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On (Un)Learning Economics

Regular readers have likely witnessed the way I’ve changed course a bit in the last year.  I would say, by far, the most difficult thing I battled in 2012 was the creation of Monetary Realism.  Of course, I was previously very sympathetic to the post-keynesian schools which I believe present a much more accurate view of our monetary system than most neoclassical schools.  But something was just not quite right there.  Their were loose ends in these descriptions that needed further development.  Our evolution to MR is the result of what I like to think of as a growth, learning and evolving process.  I guess you could say I was wrong to some degree prior to founding MR with Mike, JKH, Carlos and Brett.  That’s fine.  I am happy to admit when I am wrong.  I embrace being wrong because it’s in being wrong that we learn to be right.  And I think that the development of MR has resulted in a much clearer and more accurate description of the current monetary system AS IT IS.

Anyhow, I got to thinking about this as I read Paul Krugman’s piece this morning in which he described how he also shifted gears a bit in 2012:

“Paul Solman has a post on Greg Mankiw’s attempt at a gotcha over my views circa 2003 on the consequences of deficits. As Solman notes, not only are the situations very different, I’ve also long since acknowledged that I was wrong, and have explained how and why I modified my views as a result. Extra bonus: notice how Mankiw, faced with the failure of his gotcha, immediately tries to claim that he wasn’t actually saying what he was, in fact, saying.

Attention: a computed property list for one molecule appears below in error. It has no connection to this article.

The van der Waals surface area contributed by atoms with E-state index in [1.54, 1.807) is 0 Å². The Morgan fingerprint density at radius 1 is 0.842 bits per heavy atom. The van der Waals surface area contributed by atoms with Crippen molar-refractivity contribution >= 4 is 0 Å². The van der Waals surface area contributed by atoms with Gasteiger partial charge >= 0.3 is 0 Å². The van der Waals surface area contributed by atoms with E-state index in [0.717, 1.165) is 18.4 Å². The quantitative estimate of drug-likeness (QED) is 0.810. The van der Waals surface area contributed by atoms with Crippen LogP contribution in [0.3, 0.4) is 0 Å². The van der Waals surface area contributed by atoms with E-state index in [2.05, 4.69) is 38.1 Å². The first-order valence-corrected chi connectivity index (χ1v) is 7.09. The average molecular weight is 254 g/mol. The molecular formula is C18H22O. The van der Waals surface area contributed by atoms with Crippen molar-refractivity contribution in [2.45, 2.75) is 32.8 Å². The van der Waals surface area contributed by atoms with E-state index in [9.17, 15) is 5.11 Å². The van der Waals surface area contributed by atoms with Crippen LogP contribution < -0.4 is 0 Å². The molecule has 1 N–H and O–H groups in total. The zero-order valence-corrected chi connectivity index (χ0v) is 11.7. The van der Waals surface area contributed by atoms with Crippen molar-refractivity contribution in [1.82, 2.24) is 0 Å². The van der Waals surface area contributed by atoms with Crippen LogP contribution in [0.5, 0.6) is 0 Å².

Anyway, as I told Joe Weisenthal, you’re supposed to change your views when events don’t pan out as you expected. The real gotchas should come on people who stick with their ideology no matter how badly it performs in practice.”

That’s a big comment.  Here we have a Nobel prize winning economist who is admitting that his thinking has evolved as the facts have proven his previous thoughts incorrect.  We’re all learning and evolving with this dynamic monetary system.  No one knows everything.  But if we’re open-minded enough to learn to evolve with the system then we’re a lot more likely to obtain a superior understanding of that system.

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